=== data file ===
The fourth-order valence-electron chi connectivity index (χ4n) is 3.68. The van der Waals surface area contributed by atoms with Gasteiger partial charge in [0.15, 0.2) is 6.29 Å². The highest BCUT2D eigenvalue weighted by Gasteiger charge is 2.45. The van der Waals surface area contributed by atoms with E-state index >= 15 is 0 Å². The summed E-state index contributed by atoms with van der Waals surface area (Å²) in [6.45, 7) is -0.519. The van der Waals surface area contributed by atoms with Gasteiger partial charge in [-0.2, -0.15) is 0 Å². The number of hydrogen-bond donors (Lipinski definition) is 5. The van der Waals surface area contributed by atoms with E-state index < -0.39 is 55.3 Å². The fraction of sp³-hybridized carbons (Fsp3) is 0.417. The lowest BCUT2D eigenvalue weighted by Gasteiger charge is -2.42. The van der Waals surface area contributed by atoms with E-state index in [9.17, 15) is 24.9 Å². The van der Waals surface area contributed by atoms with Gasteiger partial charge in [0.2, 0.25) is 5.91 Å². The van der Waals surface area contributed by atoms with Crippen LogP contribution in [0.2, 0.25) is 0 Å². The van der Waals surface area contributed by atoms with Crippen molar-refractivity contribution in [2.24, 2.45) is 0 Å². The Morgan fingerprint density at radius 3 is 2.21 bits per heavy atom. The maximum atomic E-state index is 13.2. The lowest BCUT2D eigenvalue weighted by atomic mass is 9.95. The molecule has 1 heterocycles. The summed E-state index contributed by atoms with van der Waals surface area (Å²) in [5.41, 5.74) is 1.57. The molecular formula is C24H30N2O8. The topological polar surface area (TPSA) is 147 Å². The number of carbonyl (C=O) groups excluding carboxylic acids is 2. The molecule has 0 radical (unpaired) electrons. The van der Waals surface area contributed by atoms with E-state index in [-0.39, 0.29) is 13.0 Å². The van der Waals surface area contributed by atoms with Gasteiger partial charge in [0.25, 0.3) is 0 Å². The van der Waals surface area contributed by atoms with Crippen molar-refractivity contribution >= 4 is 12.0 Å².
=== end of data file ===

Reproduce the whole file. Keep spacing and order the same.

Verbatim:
The fourth-order valence-electron chi connectivity index (χ4n) is 3.68. The van der Waals surface area contributed by atoms with Gasteiger partial charge in [0.15, 0.2) is 6.29 Å². The highest BCUT2D eigenvalue weighted by Gasteiger charge is 2.45. The van der Waals surface area contributed by atoms with E-state index >= 15 is 0 Å². The summed E-state index contributed by atoms with van der Waals surface area (Å²) in [6.45, 7) is -0.519. The van der Waals surface area contributed by atoms with Gasteiger partial charge in [-0.2, -0.15) is 0 Å². The number of hydrogen-bond donors (Lipinski definition) is 5. The van der Waals surface area contributed by atoms with E-state index < -0.39 is 55.3 Å². The fraction of sp³-hybridized carbons (Fsp3) is 0.417. The lowest BCUT2D eigenvalue weighted by Gasteiger charge is -2.42. The van der Waals surface area contributed by atoms with E-state index in [9.17, 15) is 24.9 Å². The van der Waals surface area contributed by atoms with Gasteiger partial charge in [0.2, 0.25) is 5.91 Å². The van der Waals surface area contributed by atoms with Crippen LogP contribution in [0.2, 0.25) is 0 Å². The van der Waals surface area contributed by atoms with Crippen molar-refractivity contribution in [2.24, 2.45) is 0 Å². The Morgan fingerprint density at radius 3 is 2.21 bits per heavy atom. The maximum atomic E-state index is 13.2. The lowest BCUT2D eigenvalue weighted by atomic mass is 9.95. The molecule has 1 heterocycles. The summed E-state index contributed by atoms with van der Waals surface area (Å²) in [5.41, 5.74) is 1.57. The molecular formula is C24H30N2O8. The topological polar surface area (TPSA) is 147 Å². The number of carbonyl (C=O) groups excluding carboxylic acids is 2. The molecule has 0 radical (unpaired) electrons. The van der Waals surface area contributed by atoms with E-state index in [-0.39, 0.29) is 13.0 Å². The van der Waals surface area contributed by atoms with Gasteiger partial charge in [0.25, 0.3) is 0 Å². The van der Waals surface area contributed by atoms with Crippen molar-refractivity contribution >= 4 is 12.0 Å².